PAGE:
Alasdair Gray was one of Scotland’s finest. Here, David Manderson, of the Scottish Writers’ Centre, offers this appreciation of Alasdair and his work.
What we all knew had to come but couldn’t really believe in.
Alasdair Gray: born 28 December 1934 – died 29 December 2019.
Those dates will be on the statues, the memorials, in the obituaries, the documentaries and the exhibitions. But nothing any of them can say will come close to summing up the man.
Because Professor Alasdair Gray wasn’t one thing but thousands of them, and just when you thought you’d got a grip of him and all his work, the essential inner meaning of it, off would run half a dozen other versions in all directions, cackling.
Every Glasgow writer (and all sorts of other people) has a story to tell about Alasdair because everybody thinks they knew him. But it’s probably more accurate to say that he knew everybody. After all, only he had the audacity, the determination, the gall and the sheer all-encompassing genius to write an allegory for all existence.
Or ‘a Scottish petit-bourgeois model of the universe’, as he liked to put it. ‘Oh yes, I’m sure of it,’ he answered when quizzed on this. ‘I’ve rehearsed it and cut it back to as few words as possible.’ (The Kevin Cameron documentary on BBC, made in 2012 for Alasdair’s eightieth birthday, where he says this and much else, is well worth a look.)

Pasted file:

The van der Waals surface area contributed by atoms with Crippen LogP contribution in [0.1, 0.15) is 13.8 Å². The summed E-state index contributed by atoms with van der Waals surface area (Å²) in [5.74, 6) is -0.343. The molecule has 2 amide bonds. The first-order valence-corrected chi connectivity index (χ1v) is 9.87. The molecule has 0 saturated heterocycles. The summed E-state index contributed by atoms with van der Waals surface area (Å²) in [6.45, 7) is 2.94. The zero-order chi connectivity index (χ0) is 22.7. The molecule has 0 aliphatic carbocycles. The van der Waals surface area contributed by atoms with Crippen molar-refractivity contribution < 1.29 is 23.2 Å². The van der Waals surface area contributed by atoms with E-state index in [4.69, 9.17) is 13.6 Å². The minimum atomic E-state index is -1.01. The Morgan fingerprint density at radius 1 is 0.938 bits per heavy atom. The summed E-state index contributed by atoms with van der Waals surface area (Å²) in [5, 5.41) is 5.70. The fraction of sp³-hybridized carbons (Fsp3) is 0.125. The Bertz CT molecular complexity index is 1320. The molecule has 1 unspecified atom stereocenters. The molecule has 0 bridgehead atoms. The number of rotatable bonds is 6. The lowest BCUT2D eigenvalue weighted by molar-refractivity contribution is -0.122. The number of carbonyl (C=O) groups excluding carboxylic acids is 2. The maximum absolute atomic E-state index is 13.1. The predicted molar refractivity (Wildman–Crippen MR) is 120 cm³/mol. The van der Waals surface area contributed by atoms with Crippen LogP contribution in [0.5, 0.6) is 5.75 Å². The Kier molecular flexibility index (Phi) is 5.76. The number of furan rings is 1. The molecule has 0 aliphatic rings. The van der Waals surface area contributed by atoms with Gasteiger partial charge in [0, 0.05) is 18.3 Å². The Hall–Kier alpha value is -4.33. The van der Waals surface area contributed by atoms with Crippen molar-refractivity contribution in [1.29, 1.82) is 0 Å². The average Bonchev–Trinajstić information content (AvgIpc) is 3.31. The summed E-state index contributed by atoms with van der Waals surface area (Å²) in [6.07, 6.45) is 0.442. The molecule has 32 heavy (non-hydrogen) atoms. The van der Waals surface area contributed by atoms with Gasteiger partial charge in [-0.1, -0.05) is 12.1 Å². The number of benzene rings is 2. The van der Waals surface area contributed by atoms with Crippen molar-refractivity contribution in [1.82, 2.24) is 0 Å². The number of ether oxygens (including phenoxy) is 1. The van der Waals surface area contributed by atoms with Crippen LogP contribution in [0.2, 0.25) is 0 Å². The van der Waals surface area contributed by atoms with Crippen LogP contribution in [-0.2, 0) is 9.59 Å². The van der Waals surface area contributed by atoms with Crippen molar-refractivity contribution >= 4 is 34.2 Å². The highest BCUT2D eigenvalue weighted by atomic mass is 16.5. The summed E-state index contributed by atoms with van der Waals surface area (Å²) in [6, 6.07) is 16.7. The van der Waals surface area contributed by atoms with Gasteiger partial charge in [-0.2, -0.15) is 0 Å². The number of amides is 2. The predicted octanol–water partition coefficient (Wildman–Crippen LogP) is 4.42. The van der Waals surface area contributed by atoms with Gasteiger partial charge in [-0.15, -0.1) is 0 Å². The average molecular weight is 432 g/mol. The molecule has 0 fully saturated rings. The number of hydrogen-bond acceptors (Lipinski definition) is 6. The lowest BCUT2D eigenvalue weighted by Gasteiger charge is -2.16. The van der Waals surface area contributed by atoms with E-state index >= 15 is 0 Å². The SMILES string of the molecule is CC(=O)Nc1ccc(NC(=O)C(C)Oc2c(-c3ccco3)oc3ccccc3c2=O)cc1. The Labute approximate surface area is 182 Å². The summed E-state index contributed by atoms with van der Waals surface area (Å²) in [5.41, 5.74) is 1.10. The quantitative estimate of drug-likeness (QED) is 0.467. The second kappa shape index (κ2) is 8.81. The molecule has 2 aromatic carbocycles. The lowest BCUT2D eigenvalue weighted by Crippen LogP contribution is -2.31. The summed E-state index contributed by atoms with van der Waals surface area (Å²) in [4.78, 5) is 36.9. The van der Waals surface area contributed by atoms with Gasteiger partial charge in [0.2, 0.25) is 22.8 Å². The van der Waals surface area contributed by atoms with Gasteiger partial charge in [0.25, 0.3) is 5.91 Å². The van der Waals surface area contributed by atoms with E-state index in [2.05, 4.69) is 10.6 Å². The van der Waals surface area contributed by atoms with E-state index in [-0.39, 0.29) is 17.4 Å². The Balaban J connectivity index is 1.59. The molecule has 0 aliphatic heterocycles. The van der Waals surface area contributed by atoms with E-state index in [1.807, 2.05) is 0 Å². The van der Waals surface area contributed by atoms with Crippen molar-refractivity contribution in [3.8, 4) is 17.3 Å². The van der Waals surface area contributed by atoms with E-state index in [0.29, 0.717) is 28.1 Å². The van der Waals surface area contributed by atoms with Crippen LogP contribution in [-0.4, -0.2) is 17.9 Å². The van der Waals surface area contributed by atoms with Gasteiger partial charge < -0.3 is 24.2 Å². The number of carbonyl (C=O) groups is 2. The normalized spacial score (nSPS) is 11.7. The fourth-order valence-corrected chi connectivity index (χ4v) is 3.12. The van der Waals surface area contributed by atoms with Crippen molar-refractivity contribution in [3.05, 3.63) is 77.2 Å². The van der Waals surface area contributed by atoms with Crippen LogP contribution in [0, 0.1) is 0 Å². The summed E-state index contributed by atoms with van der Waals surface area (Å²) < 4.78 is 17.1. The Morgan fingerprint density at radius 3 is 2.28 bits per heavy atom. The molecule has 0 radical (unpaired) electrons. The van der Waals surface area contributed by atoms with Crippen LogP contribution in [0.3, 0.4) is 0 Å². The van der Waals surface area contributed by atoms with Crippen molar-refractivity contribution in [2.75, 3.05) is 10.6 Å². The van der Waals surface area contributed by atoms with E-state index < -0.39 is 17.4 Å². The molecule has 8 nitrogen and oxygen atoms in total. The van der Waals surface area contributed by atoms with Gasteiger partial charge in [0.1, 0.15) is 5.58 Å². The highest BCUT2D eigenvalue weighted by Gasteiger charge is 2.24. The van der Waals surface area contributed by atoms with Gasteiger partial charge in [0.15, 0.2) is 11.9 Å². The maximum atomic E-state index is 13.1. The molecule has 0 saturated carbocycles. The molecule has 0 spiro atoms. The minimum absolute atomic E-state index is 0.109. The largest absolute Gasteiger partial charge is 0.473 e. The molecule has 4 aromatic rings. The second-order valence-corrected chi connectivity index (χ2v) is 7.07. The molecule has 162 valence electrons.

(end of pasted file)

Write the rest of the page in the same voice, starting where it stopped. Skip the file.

That all humanity could be found in his city Alasdair the writer had not the slightest doubt, just as it can be found in the vastness of space or the slightest speck of dust.
In honour of this, Alasdair the artist produced a huge amount of art, sketching and painting everything from monsters to God, labourers to First Ministers, rabbits to aqueducts with boundless, joyous energy.
Much of it now decorates the interiors of churches, bars, restaurants, night clubs, tenement sitting rooms, underground stations, galleries, reams of paper, postcards, books, letters, posters, even planks of wood.
Glasgow took Alasdair to its rough, scarred heart. It knew he wasn’t as daft as he was letting on, understood his political edge, his commitment to what he believed in the surfaces and materials he used in his art. Its subjects had always been tuned to his ever-evolving, vigorously radical, outspoken spirit.
An important aspect of his job of self-appointed (and for a time, actual) Glasgow Civic Recorder was to hold up a mirror to us in his art. A second duty was to hold the glass steady when we didn’t like what we saw.
In the same way, every Glaswegian thinks he has a story to tell about Alasdair Gray that gives some insight into him, but it’s really the other way round.
Twenty years ago I wrote an essay about one of his short stories and sent it to him. It came back written all over in his heavy, bold, utterly legible handwriting. He hated it, he said.
Then he said why. In some detail. His words ran around the edge of every page, over onto the back and, finally, onto the envelope I’d sent him.
I was silenced. Humiliated I thought, and then after a while I thought how generous of him that had been. So I changed my essay, rethought it, rewrote it from start to end, sent it off somewhere. It was eventually published: Chapman 91, I think. I sent the finished article back to him.
‘I like your new essay!’ the postcard that came back said.
That was Alasdair. Sunny towards the things he loved, openly critical of what he didn’t. Those two principles, for all his immense output, never wavered.
Farewell Alasdair. I’ll miss you a lot. Like all of us. But we’ll keep your spirit alive.